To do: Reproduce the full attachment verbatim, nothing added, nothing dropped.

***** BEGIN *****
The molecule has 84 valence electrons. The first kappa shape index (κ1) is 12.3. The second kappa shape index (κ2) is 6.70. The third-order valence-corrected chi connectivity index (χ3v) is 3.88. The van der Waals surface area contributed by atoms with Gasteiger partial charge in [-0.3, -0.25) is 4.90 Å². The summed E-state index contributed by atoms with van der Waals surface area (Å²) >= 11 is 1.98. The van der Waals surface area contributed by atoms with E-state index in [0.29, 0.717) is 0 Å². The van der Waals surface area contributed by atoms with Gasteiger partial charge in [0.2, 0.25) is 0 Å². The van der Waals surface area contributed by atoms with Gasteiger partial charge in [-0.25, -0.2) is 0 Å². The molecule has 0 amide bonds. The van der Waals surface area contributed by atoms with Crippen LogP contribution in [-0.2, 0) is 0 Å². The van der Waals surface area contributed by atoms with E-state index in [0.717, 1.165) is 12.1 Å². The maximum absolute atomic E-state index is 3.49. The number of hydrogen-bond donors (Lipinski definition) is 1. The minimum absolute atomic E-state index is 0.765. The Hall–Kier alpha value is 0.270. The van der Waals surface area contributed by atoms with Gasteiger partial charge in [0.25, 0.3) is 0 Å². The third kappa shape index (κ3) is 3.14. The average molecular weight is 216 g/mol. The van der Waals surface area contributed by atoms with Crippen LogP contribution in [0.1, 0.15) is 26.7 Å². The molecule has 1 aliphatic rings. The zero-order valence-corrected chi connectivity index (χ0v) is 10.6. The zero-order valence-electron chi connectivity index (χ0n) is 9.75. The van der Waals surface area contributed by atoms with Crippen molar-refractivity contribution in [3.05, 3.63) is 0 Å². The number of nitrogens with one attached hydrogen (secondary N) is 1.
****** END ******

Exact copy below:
The molecule has 84 valence electrons. The first kappa shape index (κ1) is 12.3. The second kappa shape index (κ2) is 6.70. The third-order valence-corrected chi connectivity index (χ3v) is 3.88. The van der Waals surface area contributed by atoms with Gasteiger partial charge in [-0.3, -0.25) is 4.90 Å². The summed E-state index contributed by atoms with van der Waals surface area (Å²) >= 11 is 1.98. The van der Waals surface area contributed by atoms with E-state index in [0.29, 0.717) is 0 Å². The van der Waals surface area contributed by atoms with Gasteiger partial charge in [0.2, 0.25) is 0 Å². The van der Waals surface area contributed by atoms with Gasteiger partial charge in [-0.25, -0.2) is 0 Å². The molecule has 0 amide bonds. The van der Waals surface area contributed by atoms with Crippen LogP contribution in [-0.2, 0) is 0 Å². The van der Waals surface area contributed by atoms with E-state index in [0.717, 1.165) is 12.1 Å². The maximum absolute atomic E-state index is 3.49. The number of hydrogen-bond donors (Lipinski definition) is 1. The minimum absolute atomic E-state index is 0.765. The Hall–Kier alpha value is 0.270. The van der Waals surface area contributed by atoms with Gasteiger partial charge in [0.25, 0.3) is 0 Å². The third kappa shape index (κ3) is 3.14. The average molecular weight is 216 g/mol. The van der Waals surface area contributed by atoms with Crippen LogP contribution in [0.1, 0.15) is 26.7 Å². The molecule has 1 aliphatic rings. The zero-order valence-corrected chi connectivity index (χ0v) is 10.6. The zero-order valence-electron chi connectivity index (χ0n) is 9.75. The van der Waals surface area contributed by atoms with Crippen molar-refractivity contribution in [3.05, 3.63) is 0 Å². The number of nitrogens with one attached hydrogen (secondary N) is 1.